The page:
It is the year 1916 in India. Sardar Kishan Singh and his family, including son Bhagat, are distressed when Sardar's brother, Ajit Singh, is arrested for speaking out against the British. He then mysteriously disappears after supposedly escaping from prison and is never heard from again. This makes a strong impression on young Bhagat Singh's mind. When he grows up, he joins the freedom fighting movement headed by Chandrashekar Azad. He sees an unarmed protester against the Simon Commission, killed by the police. Bhagat, Chandrashekar Ajad, Rajguru, Sukhdev, and Jaygopal decide to avenge this death by killing Assistant Commissioner Saunders. They succeed in killing him. They then flee to evade the massive police manhunt. Bhagat is a prime suspect, having been identified as the Sikh with the turban. Bhagat removes his turban, shaves his beard, and, having changed his appearance, returns to the freedom movement.
Time passes. Bhagat Singh and comrade Batukeshwar Dutt explode a bomb in the Central Assembly of the British Parliament as an act of protest. Together with other freedom fighters, including Bhagat's best friend Sukhdev, they are arrested and prosecuted while being kept in prison. They are interred in the jail at Lahore, where they are continually persecuted and tortured by the prison guards.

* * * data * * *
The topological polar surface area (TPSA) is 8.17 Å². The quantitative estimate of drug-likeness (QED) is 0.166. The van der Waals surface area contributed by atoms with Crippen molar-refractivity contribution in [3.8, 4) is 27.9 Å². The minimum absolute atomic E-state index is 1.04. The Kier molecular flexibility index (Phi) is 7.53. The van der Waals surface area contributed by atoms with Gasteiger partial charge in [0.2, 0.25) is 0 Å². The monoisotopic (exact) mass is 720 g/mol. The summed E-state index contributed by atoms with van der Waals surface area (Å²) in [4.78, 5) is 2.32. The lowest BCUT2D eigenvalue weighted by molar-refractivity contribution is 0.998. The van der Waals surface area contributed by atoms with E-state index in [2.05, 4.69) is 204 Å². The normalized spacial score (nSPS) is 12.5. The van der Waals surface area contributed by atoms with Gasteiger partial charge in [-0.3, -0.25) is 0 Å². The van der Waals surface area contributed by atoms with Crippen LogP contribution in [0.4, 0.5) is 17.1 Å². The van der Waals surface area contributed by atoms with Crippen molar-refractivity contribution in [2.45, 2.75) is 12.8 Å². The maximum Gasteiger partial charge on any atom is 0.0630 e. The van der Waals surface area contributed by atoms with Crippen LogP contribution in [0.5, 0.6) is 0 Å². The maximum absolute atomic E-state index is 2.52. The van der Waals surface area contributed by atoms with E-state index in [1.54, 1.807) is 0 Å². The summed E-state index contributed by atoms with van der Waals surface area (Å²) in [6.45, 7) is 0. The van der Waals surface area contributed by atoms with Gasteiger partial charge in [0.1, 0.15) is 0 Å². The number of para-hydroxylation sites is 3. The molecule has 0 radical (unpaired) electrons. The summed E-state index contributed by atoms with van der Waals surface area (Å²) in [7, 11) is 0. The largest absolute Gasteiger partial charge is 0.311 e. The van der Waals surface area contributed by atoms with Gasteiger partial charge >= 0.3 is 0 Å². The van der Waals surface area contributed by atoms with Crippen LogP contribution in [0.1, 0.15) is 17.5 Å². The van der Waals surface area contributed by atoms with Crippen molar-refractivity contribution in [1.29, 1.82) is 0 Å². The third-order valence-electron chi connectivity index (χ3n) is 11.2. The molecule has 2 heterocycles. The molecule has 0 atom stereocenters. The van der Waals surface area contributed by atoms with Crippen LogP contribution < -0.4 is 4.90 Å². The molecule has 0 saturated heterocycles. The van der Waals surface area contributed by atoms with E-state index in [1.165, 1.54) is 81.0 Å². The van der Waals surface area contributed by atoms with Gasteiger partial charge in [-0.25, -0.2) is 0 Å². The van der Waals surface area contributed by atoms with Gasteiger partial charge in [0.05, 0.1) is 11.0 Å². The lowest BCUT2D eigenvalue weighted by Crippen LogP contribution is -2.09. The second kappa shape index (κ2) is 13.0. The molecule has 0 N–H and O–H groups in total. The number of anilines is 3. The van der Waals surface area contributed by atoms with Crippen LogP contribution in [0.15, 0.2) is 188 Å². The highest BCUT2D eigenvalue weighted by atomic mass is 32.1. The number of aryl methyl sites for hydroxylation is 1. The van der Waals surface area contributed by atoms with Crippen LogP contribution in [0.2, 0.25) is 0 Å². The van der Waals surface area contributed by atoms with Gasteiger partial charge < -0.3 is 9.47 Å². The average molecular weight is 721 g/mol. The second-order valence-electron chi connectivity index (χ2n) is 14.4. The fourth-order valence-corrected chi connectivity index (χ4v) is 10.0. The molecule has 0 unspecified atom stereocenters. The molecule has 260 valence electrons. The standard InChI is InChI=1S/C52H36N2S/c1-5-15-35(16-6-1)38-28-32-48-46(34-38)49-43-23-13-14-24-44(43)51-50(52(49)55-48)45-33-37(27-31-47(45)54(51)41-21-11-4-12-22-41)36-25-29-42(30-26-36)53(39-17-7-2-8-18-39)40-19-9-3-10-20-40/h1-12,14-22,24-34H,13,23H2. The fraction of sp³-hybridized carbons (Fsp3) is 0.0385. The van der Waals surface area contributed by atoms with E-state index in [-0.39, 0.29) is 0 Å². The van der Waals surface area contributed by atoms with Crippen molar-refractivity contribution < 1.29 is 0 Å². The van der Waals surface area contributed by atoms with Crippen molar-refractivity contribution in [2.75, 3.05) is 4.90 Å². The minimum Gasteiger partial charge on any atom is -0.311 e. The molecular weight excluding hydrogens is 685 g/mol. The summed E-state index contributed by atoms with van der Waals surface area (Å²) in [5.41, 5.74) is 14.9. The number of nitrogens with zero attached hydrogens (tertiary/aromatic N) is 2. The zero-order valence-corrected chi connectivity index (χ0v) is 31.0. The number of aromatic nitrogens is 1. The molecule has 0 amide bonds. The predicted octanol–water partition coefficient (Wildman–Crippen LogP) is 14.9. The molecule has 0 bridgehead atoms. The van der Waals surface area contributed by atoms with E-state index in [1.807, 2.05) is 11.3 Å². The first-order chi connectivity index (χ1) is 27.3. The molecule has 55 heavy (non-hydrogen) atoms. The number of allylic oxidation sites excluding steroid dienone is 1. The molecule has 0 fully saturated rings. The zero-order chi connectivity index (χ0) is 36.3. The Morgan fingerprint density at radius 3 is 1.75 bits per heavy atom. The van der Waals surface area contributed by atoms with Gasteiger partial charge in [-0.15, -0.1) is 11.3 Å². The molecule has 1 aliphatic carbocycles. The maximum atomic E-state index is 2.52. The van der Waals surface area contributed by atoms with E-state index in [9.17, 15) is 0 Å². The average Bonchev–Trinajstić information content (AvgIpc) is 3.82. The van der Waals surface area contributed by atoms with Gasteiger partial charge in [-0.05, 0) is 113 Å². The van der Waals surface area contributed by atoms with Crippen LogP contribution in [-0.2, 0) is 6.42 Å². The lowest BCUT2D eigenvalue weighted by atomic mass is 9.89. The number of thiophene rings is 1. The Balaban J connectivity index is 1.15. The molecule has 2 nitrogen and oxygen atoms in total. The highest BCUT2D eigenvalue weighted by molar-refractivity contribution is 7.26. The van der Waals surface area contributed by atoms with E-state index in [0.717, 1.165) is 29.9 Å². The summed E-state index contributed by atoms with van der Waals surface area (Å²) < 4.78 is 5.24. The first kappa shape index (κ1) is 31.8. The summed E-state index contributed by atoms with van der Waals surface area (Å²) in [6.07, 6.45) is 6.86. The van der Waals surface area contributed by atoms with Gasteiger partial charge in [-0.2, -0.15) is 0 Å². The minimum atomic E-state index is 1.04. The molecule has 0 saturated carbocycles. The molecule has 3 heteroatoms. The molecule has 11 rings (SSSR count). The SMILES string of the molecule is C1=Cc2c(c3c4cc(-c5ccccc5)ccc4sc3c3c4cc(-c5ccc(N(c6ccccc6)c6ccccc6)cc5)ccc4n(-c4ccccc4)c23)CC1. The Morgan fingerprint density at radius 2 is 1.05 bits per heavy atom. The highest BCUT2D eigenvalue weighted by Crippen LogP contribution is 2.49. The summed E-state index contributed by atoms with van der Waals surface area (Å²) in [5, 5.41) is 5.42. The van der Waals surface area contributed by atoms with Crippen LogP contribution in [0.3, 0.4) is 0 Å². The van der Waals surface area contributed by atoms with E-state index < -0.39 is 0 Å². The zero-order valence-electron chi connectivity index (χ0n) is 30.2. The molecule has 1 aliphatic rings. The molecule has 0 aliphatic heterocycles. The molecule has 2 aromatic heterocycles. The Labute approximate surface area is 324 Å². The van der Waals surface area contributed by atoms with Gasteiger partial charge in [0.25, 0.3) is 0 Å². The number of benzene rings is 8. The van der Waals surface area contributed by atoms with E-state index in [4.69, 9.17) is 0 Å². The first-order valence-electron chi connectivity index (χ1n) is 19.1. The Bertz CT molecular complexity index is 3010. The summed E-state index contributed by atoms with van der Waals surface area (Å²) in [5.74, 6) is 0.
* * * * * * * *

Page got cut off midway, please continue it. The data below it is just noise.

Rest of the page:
After seeing the maltreatment of Bhartiya prisoners, Bhagat and his fellow freedom fighters announce a hunger strike during which Yadintranath dies. The government gives in and agrees to change the way prisoners are treated. As the case in the killing of Saunders continues, Bhagat and his comrades give poignant speeches in the court condemning British imperialism. Chandrashekhar Ajad and Bhagavati Charan Vohra try to help the freedom fighters escape but the attempt fails, and Bhagavati Bhaiya dies in the process. Chandrashekhar Ajad is subsequently killed during his encounter with a group of British men in Alfred Park.
The trial ends. Bhagat Singh, Rajguru and Sukhdev are all given death sentences. Fearing public protests, the British secretly send Bhagat Singh and Rajguru to the gallows a day before they are officially supposed to be executed. The men shout: "Long live the Revolution!" just before they are executed.